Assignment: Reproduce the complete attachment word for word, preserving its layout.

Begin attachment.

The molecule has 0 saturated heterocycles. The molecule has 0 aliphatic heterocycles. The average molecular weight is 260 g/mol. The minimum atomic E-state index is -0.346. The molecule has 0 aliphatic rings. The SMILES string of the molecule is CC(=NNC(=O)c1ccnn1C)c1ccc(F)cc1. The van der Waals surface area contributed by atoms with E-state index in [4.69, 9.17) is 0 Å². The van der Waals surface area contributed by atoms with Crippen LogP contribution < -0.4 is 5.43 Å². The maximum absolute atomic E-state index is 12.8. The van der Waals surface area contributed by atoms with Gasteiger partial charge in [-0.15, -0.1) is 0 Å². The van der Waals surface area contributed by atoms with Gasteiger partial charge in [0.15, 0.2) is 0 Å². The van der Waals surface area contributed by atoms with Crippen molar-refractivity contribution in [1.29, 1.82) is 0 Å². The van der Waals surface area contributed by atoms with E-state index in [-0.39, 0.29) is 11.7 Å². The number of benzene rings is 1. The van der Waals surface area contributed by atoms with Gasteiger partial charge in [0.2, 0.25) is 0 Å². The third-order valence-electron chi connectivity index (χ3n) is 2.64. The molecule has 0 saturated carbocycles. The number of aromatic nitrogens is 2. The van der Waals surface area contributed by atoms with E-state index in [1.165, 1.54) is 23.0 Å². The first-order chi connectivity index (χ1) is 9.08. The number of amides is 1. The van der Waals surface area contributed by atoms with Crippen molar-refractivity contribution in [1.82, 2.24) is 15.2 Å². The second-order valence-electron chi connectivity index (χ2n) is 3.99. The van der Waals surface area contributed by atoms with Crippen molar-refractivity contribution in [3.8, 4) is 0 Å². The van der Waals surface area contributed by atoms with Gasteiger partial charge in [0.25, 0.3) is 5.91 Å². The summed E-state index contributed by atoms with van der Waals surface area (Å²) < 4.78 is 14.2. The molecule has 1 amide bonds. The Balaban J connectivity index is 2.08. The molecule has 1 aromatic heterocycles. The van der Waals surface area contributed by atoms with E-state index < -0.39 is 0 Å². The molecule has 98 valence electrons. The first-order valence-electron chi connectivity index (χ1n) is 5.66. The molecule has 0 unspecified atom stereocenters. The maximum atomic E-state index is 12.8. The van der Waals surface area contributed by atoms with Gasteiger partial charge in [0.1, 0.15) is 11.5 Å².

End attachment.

The molecule has 0 saturated heterocycles. The molecule has 0 aliphatic heterocycles. The average molecular weight is 260 g/mol. The minimum atomic E-state index is -0.346. The molecule has 0 aliphatic rings. The SMILES string of the molecule is CC(=NNC(=O)c1ccnn1C)c1ccc(F)cc1. The van der Waals surface area contributed by atoms with E-state index in [4.69, 9.17) is 0 Å². The van der Waals surface area contributed by atoms with Crippen LogP contribution < -0.4 is 5.43 Å². The maximum absolute atomic E-state index is 12.8. The van der Waals surface area contributed by atoms with Gasteiger partial charge in [-0.15, -0.1) is 0 Å². The van der Waals surface area contributed by atoms with Gasteiger partial charge in [0.15, 0.2) is 0 Å². The van der Waals surface area contributed by atoms with Crippen molar-refractivity contribution in [1.29, 1.82) is 0 Å². The van der Waals surface area contributed by atoms with E-state index in [-0.39, 0.29) is 11.7 Å². The number of benzene rings is 1. The van der Waals surface area contributed by atoms with Gasteiger partial charge in [0.2, 0.25) is 0 Å². The third-order valence-electron chi connectivity index (χ3n) is 2.64. The molecule has 0 saturated carbocycles. The number of aromatic nitrogens is 2. The van der Waals surface area contributed by atoms with E-state index in [1.165, 1.54) is 23.0 Å². The first-order chi connectivity index (χ1) is 9.08. The number of amides is 1. The van der Waals surface area contributed by atoms with Crippen molar-refractivity contribution in [1.82, 2.24) is 15.2 Å². The second-order valence-electron chi connectivity index (χ2n) is 3.99. The van der Waals surface area contributed by atoms with Crippen molar-refractivity contribution in [3.8, 4) is 0 Å². The van der Waals surface area contributed by atoms with Gasteiger partial charge in [0.25, 0.3) is 5.91 Å². The summed E-state index contributed by atoms with van der Waals surface area (Å²) < 4.78 is 14.2. The molecule has 1 amide bonds. The Balaban J connectivity index is 2.08. The molecule has 1 aromatic heterocycles. The van der Waals surface area contributed by atoms with E-state index < -0.39 is 0 Å². The molecule has 98 valence electrons. The first-order valence-electron chi connectivity index (χ1n) is 5.66. The molecule has 0 unspecified atom stereocenters. The maximum atomic E-state index is 12.8. The van der Waals surface area contributed by atoms with Gasteiger partial charge in [0.1, 0.15) is 11.5 Å².